- Sue Ziebland, senior research fellow ()1,
- Alison Chapple, senior research fellow1,
- Carol Dumelow, senior research fellow1,
- Julie Evans, senior research fellow1,
- Suman Prinjha, senior research fellow1,
- Linda Rozmovits, freelance research consultant1
- DIPEx Research Group, Department of Primary Health Care, University of Oxford, Institute of Health Sciences, Oxford OX3 7LF
- Correspondence to: S Ziebland
- Accepted 11 January 2004
Objective To explore how men and women with cancer talk about using the internet.
Design Qualitative study using semistructured interviews collected by maximum variation sampling.
Setting Respondents recruited throughout the United Kingdom during 2001-2.
Participants 175 men and women aged 19-83 years, with one of five cancers (prostate, testicular, breast, cervical, or bowel) diagnosed since 1992 and selected to include different stages of treatment and follow up.
Results Internet use, either directly or via friend or family, was widespread and reported by patients at all stages of cancer care, from early investigations to follow up after treatment. Patients used the internet to find second opinions, seek support and experiential information from other patients, interpret symptoms, seek information about tests and treatments, help interpret consultations, identify questions for doctors, make anonymous private inquiries, and raise awareness of the cancer. Patients also used it to check their doctors' advice covertly and to develop an expertise in their cancer. This expertise, reflecting familiarity with computer technology and medical terms, enabled patients to present a new type of “social fitness.”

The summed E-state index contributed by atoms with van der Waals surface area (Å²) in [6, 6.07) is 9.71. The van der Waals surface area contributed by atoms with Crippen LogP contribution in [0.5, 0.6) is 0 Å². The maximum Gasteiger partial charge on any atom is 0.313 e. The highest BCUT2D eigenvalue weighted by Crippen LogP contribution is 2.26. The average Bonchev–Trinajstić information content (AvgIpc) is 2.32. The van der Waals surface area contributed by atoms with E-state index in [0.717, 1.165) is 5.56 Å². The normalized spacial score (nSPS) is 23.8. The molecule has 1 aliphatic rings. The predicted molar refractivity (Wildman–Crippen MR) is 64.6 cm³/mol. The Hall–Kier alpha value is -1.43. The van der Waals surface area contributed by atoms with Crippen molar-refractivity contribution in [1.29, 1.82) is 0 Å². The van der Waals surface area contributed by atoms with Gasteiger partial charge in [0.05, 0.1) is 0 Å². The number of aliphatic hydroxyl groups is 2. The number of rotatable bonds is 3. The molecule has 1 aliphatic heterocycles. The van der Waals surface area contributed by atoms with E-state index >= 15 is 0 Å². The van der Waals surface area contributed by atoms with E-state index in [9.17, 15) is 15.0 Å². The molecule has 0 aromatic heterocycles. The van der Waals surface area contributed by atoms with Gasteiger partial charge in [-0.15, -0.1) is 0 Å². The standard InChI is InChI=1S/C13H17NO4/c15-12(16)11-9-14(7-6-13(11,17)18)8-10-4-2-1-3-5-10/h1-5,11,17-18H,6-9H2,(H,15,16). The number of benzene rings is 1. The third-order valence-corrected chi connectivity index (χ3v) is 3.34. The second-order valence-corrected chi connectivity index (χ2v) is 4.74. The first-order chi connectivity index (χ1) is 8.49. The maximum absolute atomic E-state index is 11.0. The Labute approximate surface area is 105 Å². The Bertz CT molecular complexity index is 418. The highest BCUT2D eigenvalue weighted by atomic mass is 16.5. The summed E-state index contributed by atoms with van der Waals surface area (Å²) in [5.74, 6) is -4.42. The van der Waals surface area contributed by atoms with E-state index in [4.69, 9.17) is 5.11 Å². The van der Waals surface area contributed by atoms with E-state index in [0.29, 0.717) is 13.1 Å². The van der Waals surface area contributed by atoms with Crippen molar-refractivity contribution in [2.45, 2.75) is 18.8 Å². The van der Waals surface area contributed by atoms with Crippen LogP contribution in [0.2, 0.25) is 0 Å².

Conclusion Cancer patients used the internet for a wide range of information and support needs, many of which are unlikely to be met through conventional health care. Serious illness often undermines people's self image as a competent member of society. Cancer patients may use the internet to acquire expertise to display competence in the face of serious illness.